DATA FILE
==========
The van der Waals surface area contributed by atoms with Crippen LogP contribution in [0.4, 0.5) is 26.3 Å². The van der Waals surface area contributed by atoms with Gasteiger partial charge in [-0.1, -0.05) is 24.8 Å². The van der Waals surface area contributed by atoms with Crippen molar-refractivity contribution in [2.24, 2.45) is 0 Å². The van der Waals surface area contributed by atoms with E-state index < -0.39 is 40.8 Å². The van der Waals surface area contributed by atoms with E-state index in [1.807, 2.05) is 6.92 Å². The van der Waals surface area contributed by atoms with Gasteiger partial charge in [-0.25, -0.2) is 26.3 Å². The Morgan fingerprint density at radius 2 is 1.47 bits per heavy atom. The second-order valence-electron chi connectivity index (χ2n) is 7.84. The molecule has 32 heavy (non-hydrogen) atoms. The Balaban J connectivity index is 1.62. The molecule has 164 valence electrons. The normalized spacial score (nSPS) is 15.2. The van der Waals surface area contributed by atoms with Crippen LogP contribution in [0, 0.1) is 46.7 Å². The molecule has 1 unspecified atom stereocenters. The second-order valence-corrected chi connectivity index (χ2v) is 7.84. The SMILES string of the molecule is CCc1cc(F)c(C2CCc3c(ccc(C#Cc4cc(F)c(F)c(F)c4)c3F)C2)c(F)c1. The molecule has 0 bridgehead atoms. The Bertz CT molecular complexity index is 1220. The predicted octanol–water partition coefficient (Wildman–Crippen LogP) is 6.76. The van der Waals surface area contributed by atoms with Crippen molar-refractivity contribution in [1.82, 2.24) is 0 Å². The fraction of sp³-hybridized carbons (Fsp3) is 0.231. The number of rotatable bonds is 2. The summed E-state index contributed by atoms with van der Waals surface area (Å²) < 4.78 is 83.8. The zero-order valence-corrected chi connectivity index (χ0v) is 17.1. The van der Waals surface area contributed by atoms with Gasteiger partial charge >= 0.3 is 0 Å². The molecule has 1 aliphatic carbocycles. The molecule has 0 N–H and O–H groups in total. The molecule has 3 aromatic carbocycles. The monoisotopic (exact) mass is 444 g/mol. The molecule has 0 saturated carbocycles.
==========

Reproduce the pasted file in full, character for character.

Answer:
The van der Waals surface area contributed by atoms with Crippen LogP contribution in [0.4, 0.5) is 26.3 Å². The van der Waals surface area contributed by atoms with Gasteiger partial charge in [-0.1, -0.05) is 24.8 Å². The van der Waals surface area contributed by atoms with Crippen molar-refractivity contribution in [2.24, 2.45) is 0 Å². The van der Waals surface area contributed by atoms with E-state index < -0.39 is 40.8 Å². The van der Waals surface area contributed by atoms with E-state index in [1.807, 2.05) is 6.92 Å². The van der Waals surface area contributed by atoms with Gasteiger partial charge in [-0.25, -0.2) is 26.3 Å². The Morgan fingerprint density at radius 2 is 1.47 bits per heavy atom. The second-order valence-electron chi connectivity index (χ2n) is 7.84. The molecule has 32 heavy (non-hydrogen) atoms. The Balaban J connectivity index is 1.62. The molecule has 164 valence electrons. The normalized spacial score (nSPS) is 15.2. The van der Waals surface area contributed by atoms with Crippen LogP contribution in [0, 0.1) is 46.7 Å². The molecule has 1 unspecified atom stereocenters. The second-order valence-corrected chi connectivity index (χ2v) is 7.84. The SMILES string of the molecule is CCc1cc(F)c(C2CCc3c(ccc(C#Cc4cc(F)c(F)c(F)c4)c3F)C2)c(F)c1. The molecule has 0 bridgehead atoms. The Bertz CT molecular complexity index is 1220. The predicted octanol–water partition coefficient (Wildman–Crippen LogP) is 6.76. The van der Waals surface area contributed by atoms with Crippen molar-refractivity contribution in [1.82, 2.24) is 0 Å². The fraction of sp³-hybridized carbons (Fsp3) is 0.231. The number of rotatable bonds is 2. The summed E-state index contributed by atoms with van der Waals surface area (Å²) < 4.78 is 83.8. The zero-order valence-corrected chi connectivity index (χ0v) is 17.1. The van der Waals surface area contributed by atoms with Gasteiger partial charge >= 0.3 is 0 Å². The molecule has 1 aliphatic carbocycles. The molecule has 0 N–H and O–H groups in total. The molecule has 3 aromatic carbocycles. The monoisotopic (exact) mass is 444 g/mol. The molecule has 0 saturated carbocycles.